It’s about three million degrees here and we’re all suffering. The Morgster is in a particularly bad way, sporting, as he does, a thick coat of curly hair. He’s booked for a haircut on Tuesday, thankfully, but in the meantime there is much puffing and panting and jumping into the bathtub for quick cool downs. He’s also started licking the marble floors, perhaps because it feels cool on his tongue. Has anyone else ever had that happen? Drives me nuts.
I went to the supermarket this morning (This is what happens when your brain melts: yesterday I went to the store with just one item on my list — puffed rice for the dogs — and I came home with everything but) and I had to stop into every bar I passed for granita, iced coffee and bottles of water. Last night it seemed like a good idea to get to an air conditioned space and that’s how I ended up at Eataly.
The largest Italian artisanal food and wine chain in the world, Eataly is a combo farmer’s market, supermarket, food court and learning centre.
Oscar Farinetti opened the first one in an old vermouth factory in Turin in 2007. Farinetti hails from a long line of pasta makers (his name comes from the Italian word for flour: farina. Isn’t that interesting?). Since then, Eatalys have been launched in Milan, Genova, Bologna, Pinerolo, Monticello, Tokyo, New York and, as of about ten days ago, Rome. Having only ever been to the NYC Eataly, I can’t speak for the rest but I can say this: the Rome space is genius. It’s housed in the old Ostiense Air Terminal, a train station built at the time of the 1990 soccer World Cup and largely abandoned thereafter. It’s huge and beautiful with enormous windows and filled with light. I’ll let my friend Elizabeth tell you about the design.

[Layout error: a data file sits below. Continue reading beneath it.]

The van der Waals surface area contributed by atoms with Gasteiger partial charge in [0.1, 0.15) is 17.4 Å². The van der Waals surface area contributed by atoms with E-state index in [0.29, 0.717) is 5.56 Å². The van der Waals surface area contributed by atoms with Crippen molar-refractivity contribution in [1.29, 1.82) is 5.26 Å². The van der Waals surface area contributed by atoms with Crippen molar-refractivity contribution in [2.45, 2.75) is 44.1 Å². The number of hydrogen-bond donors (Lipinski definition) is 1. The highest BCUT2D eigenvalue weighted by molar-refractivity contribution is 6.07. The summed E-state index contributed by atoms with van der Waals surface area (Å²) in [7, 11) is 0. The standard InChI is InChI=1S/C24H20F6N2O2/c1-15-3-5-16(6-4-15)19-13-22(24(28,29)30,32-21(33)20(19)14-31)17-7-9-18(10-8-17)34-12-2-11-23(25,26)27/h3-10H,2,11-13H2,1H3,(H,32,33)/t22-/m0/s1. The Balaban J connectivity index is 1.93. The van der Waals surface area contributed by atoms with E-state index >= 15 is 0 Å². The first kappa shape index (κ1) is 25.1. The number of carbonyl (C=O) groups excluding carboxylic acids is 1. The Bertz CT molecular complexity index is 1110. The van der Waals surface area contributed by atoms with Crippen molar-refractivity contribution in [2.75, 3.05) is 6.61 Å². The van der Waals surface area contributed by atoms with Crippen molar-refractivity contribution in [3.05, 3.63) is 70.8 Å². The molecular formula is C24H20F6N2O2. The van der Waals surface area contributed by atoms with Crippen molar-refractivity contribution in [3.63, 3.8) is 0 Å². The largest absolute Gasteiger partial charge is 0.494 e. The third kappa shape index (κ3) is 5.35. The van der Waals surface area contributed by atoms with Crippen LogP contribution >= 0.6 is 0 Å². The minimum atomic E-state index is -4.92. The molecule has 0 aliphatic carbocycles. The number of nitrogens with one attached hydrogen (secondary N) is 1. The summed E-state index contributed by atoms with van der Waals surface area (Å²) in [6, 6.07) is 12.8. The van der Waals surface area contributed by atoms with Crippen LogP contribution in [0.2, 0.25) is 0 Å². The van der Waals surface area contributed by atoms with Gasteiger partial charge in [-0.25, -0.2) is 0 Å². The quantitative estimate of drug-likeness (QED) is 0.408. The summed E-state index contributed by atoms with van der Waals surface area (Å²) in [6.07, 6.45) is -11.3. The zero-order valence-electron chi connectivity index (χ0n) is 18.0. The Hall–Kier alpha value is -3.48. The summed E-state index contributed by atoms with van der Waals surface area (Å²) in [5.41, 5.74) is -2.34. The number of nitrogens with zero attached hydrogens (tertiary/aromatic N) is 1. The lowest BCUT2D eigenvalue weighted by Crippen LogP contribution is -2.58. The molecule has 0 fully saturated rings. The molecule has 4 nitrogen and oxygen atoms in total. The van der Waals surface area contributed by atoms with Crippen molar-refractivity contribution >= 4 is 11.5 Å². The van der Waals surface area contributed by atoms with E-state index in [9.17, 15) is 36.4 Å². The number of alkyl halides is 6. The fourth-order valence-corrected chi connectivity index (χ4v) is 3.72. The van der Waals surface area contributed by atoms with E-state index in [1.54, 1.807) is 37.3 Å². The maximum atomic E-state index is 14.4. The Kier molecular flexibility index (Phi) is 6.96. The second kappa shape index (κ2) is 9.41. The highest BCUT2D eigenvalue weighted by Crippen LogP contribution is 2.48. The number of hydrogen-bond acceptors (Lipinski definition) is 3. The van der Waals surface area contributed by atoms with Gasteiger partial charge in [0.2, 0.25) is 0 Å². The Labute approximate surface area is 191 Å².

The space is divided into sections, each devoted to a particular type of food: ice cream, pastry, coffee, sandwiches, pasta, pizza, fish, meat, fried stuff, roasted stuff.
You can eat in or take out. The menus per section are brief and change daily. We ended up in the fish department where we enjoyed some seriously moist and meaty swordfish, some oysters and a plate filled with raw bits of fish.
There’s a huge bookstore for foodie types (which has some titles in English as well as Italian) and a vast assortment of kitchen toys (I finally found the cherry pitter I’ve been coveting). Do you know you can get a special tool for cleaning sea urchins? And another for taking the tops off of soft boiled eggs? That’s some serious specialization right there.
Up top is a fancy restaurant, Italia, which showcases dishes from each of Italy’s 20 regions. And a gorgeous teaching kitchen where they will offer cooking classes with famous chefs, including for kids and pensioners (who get to participate free of charge).
The only negative was that Eataly was absolutely jam packed with people. It took forever to find parking and nearly as long to snag a table. So I’d recommend staying away on a Saturday night, at least until the novelty wears off. Eataly is open every day from 10 am until midnight.
Piazzale XII Ottobre 1492
Tel. +39 06 90279201